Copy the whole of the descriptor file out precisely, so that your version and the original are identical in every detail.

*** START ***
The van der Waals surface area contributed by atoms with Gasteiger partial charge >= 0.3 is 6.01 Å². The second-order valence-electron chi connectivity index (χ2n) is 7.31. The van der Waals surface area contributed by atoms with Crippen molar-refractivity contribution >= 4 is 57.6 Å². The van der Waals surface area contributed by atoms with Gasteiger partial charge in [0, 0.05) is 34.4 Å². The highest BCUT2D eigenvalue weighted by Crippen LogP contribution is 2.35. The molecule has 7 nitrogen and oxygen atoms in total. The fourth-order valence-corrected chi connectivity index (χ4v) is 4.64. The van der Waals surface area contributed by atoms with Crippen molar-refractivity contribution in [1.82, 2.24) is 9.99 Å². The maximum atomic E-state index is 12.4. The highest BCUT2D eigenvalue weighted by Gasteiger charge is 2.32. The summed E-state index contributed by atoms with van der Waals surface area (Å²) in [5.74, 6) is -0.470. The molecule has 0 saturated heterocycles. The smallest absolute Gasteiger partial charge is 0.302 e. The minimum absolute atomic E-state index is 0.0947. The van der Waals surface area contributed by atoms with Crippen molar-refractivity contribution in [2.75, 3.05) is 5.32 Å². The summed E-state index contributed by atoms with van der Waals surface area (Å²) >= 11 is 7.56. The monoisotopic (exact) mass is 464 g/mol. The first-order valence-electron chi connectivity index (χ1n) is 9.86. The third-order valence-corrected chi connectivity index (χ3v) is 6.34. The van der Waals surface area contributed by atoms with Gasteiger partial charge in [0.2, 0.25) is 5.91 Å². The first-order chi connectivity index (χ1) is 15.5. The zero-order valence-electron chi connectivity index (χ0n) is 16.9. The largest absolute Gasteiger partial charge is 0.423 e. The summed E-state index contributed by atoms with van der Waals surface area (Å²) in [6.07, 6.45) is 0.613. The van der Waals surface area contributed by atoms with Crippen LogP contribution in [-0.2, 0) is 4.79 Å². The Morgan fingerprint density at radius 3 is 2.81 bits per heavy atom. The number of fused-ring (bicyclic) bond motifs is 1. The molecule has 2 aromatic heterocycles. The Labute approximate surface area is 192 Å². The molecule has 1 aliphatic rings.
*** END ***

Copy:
The van der Waals surface area contributed by atoms with Gasteiger partial charge >= 0.3 is 6.01 Å². The second-order valence-electron chi connectivity index (χ2n) is 7.31. The van der Waals surface area contributed by atoms with Crippen molar-refractivity contribution >= 4 is 57.6 Å². The van der Waals surface area contributed by atoms with Gasteiger partial charge in [0, 0.05) is 34.4 Å². The highest BCUT2D eigenvalue weighted by Crippen LogP contribution is 2.35. The molecule has 7 nitrogen and oxygen atoms in total. The fourth-order valence-corrected chi connectivity index (χ4v) is 4.64. The van der Waals surface area contributed by atoms with Crippen molar-refractivity contribution in [1.82, 2.24) is 9.99 Å². The maximum atomic E-state index is 12.4. The highest BCUT2D eigenvalue weighted by Gasteiger charge is 2.32. The summed E-state index contributed by atoms with van der Waals surface area (Å²) in [5.74, 6) is -0.470. The molecule has 0 saturated heterocycles. The smallest absolute Gasteiger partial charge is 0.302 e. The minimum absolute atomic E-state index is 0.0947. The van der Waals surface area contributed by atoms with Crippen molar-refractivity contribution in [2.75, 3.05) is 5.32 Å². The summed E-state index contributed by atoms with van der Waals surface area (Å²) >= 11 is 7.56. The monoisotopic (exact) mass is 464 g/mol. The first-order valence-electron chi connectivity index (χ1n) is 9.86. The third-order valence-corrected chi connectivity index (χ3v) is 6.34. The van der Waals surface area contributed by atoms with Gasteiger partial charge in [0.2, 0.25) is 5.91 Å². The first-order chi connectivity index (χ1) is 15.5. The zero-order valence-electron chi connectivity index (χ0n) is 16.9. The largest absolute Gasteiger partial charge is 0.423 e. The summed E-state index contributed by atoms with van der Waals surface area (Å²) in [6.07, 6.45) is 0.613. The van der Waals surface area contributed by atoms with Crippen LogP contribution in [-0.2, 0) is 4.79 Å². The Morgan fingerprint density at radius 3 is 2.81 bits per heavy atom. The number of fused-ring (bicyclic) bond motifs is 1. The molecule has 2 aromatic heterocycles. The Labute approximate surface area is 192 Å². The molecule has 1 aliphatic rings.